Interview contributed by Jay Hathaway.
TMN: What do you put down for occupation when you’re filling out forms these days?
FP: You know, I had to deal with this recently, because I just had a visit to the U.K., and on their landing cards they make you specify an occupation. A lot of previous times going over to England, I had to disguise everything about what I did, because if you say musician, they assume you’re taking jobs away from other musicians over there, so you make up something else. I did put writer in it this time. I’ve never felt that comfortable saying that when I only had one book, because it seems like if I never manage to finish another one, then it seemed a little bit presumptuous to go ahead and say writer, but now I feel two is pretty good. Two, you can say you’re a writer. At least, that’s my personal code.
TMN: What is your favorite object in your office?
FP: This large fiberglass hand is quite famous amongst a small number of people because it was used as a prop for the photo on the cover of the Revenge Is Sweet and So Are You album. I think its message is: stop.
TMN: What’s something you’re not good at but wish you were?
FP: To sing beautifully, to be good with money, and to be able to charm monkeys.
TMN: Was it harder to write a teenage girl [in Andromeda Klein] than it was to write a teenage guy [in King Dork]?
FP: There’s a little bit of a political angle to a guy writing a book from a female point of view. You wonder what people will make of it. As far as the actual words on the page and the actual characterization, I didn’t find that hard at all. Some people could say, It’s not a successful girl, maybe, but I actually think it is. Human psychology and experience is a massively enormous complex thing, and the crude division of sex doesn’t even touch the surface of it. It’s a lot harder to engineer the thoughts of an introvert, per se, than the difference between a female introvert and a male introvert.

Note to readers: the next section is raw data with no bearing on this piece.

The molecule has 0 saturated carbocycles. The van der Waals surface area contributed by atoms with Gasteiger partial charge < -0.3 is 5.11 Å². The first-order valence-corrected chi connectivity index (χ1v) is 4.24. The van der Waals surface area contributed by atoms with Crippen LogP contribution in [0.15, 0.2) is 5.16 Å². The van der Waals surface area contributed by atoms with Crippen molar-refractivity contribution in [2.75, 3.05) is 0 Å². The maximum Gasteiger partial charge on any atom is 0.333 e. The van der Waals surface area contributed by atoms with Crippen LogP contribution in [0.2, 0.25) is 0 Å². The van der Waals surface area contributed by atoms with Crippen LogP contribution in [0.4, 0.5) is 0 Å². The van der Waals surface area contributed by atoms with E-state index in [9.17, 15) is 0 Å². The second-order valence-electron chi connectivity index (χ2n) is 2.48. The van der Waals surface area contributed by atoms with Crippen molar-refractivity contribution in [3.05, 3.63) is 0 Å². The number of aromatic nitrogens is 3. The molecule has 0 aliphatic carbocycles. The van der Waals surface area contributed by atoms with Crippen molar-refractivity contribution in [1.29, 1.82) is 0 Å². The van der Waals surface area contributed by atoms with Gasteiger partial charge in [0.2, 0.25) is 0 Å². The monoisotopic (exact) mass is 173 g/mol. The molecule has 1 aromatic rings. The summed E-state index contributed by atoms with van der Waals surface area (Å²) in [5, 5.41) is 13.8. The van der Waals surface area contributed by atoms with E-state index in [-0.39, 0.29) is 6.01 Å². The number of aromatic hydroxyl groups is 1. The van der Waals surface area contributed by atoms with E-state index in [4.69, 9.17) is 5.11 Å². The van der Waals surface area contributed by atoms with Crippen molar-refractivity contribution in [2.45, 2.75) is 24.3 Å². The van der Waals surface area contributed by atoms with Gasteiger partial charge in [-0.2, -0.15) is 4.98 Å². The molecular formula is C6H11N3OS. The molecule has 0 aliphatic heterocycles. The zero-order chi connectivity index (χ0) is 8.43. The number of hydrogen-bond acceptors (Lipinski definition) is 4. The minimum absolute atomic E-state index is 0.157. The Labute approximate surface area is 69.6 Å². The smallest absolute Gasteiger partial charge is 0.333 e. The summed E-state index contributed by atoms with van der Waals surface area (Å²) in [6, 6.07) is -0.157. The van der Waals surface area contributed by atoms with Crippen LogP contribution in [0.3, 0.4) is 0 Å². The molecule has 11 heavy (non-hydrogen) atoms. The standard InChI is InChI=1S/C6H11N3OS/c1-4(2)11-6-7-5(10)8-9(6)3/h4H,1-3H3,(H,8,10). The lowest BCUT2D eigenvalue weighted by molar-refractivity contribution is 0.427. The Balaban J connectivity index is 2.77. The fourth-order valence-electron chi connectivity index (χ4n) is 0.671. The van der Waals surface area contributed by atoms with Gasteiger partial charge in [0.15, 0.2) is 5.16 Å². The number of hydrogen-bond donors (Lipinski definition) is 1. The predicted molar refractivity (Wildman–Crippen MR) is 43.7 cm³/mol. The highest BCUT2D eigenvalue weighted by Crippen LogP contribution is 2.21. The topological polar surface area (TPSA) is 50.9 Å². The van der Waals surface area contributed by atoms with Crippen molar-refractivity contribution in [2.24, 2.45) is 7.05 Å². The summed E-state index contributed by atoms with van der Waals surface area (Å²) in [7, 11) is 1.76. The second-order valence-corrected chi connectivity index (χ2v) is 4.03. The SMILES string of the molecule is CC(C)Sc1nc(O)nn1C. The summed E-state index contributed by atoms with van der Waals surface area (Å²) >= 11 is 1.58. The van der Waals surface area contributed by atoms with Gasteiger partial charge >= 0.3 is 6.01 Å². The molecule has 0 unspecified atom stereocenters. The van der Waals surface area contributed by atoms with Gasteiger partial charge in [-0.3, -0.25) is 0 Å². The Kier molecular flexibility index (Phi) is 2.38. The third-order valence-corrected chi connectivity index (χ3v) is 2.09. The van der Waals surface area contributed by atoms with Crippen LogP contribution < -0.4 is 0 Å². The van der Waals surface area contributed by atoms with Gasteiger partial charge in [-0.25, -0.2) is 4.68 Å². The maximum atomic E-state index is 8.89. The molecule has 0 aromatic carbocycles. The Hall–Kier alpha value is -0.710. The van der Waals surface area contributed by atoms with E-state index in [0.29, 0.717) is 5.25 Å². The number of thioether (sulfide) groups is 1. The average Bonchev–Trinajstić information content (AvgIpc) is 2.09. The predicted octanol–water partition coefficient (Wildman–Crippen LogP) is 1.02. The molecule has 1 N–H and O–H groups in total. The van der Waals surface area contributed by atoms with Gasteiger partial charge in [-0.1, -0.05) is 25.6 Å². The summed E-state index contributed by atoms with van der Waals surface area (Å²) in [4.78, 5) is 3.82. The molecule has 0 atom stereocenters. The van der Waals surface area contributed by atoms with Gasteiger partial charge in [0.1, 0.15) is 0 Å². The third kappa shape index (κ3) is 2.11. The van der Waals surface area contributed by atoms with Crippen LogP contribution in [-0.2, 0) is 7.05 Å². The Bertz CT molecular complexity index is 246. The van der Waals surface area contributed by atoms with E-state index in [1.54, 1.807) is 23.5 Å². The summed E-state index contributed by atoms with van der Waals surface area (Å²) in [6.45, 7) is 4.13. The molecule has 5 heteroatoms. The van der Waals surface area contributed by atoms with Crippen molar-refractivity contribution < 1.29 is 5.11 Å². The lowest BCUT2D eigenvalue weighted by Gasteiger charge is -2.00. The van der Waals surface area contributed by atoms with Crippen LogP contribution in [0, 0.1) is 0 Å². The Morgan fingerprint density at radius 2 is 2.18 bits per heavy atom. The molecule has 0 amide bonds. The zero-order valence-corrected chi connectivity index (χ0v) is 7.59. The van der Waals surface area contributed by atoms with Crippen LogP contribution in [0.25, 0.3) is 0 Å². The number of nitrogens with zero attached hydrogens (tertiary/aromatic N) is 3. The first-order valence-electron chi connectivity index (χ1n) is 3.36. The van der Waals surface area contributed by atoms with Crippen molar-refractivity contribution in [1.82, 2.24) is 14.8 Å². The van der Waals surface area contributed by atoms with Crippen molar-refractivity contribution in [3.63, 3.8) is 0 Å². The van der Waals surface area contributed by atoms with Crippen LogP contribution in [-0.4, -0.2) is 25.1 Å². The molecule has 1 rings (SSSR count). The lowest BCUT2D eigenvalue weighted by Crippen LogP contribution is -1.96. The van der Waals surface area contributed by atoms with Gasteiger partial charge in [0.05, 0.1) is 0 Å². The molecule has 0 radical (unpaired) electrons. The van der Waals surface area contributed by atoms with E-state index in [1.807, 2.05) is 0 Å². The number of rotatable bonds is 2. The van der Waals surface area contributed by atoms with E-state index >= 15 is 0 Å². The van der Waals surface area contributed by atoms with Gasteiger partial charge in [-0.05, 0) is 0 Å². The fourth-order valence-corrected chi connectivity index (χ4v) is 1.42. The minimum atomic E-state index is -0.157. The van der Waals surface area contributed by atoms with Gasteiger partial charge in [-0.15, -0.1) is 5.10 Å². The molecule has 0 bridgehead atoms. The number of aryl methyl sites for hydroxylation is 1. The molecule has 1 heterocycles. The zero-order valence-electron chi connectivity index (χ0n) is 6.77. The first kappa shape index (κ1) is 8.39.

TMN: How much did you know about the occult and tarot cards when you started Andromeda Klein?
FP: It’s like a lot of things, where you think you know a lot about it before you really have to put yourself on the line and present it. It mostly involved a lot of reading of a lot of very crazy books. The contents of my library are radically different, and very, very, very much weirder than they were two years ago. In King Dork, I thought, I know something about the experience of being a socially unsuccessful high school dork type, but that’s a common theme in movies and books, and certainly teen novels. I wanted to take this stock thing and present it in a way that’s a little more resonant and a little more interesting, not just Napoleon Dynamite Plus. A similar thing to the high school nerd is a teen witch. So I just thought, What would a more interesting version of that be? I wanted to make sure all of the stuff she was involved with was real stuff. I think that’s the main failing of a lot of novels and movies about the occult. It’s someone’s idea of what that material maybe ought to look like. I took it pretty seriously, figuring out what a person like her would be doing.
TMN: Does being a doctor matter as much in the literary world as it does in rock and roll?
FP: I don’t have an advanced degree. I have a regular old bachelor’s degree. People just think that because of my curmudgeonly and pedantic manner. I graduated from college and had a hard time finding a job, so I decided to be a pretend rock star, and that was the way my life went. But no, I think that there are annoying, pretentious writers out there for sure, like there are in any endeavor. Music has its share of people with that sort of self-regard. Most writers I know are pretty down to earth. There’s a shared terror of the world and how it is going to pounce on and crucify your writing every time you put it out. There are some exceptions, and some writers who think they’re God, but there’s nothing like writing a novel to teach you humility.
TMN: Who is your archnemesis?
FP: I have thought long and hard on this one, in hopes of arriving at an answer that would not be career suicide. And that answer is my cat, Matilda, who appears to spend all of her waking hoursadmittedly a very short span of timeplotting my destruction.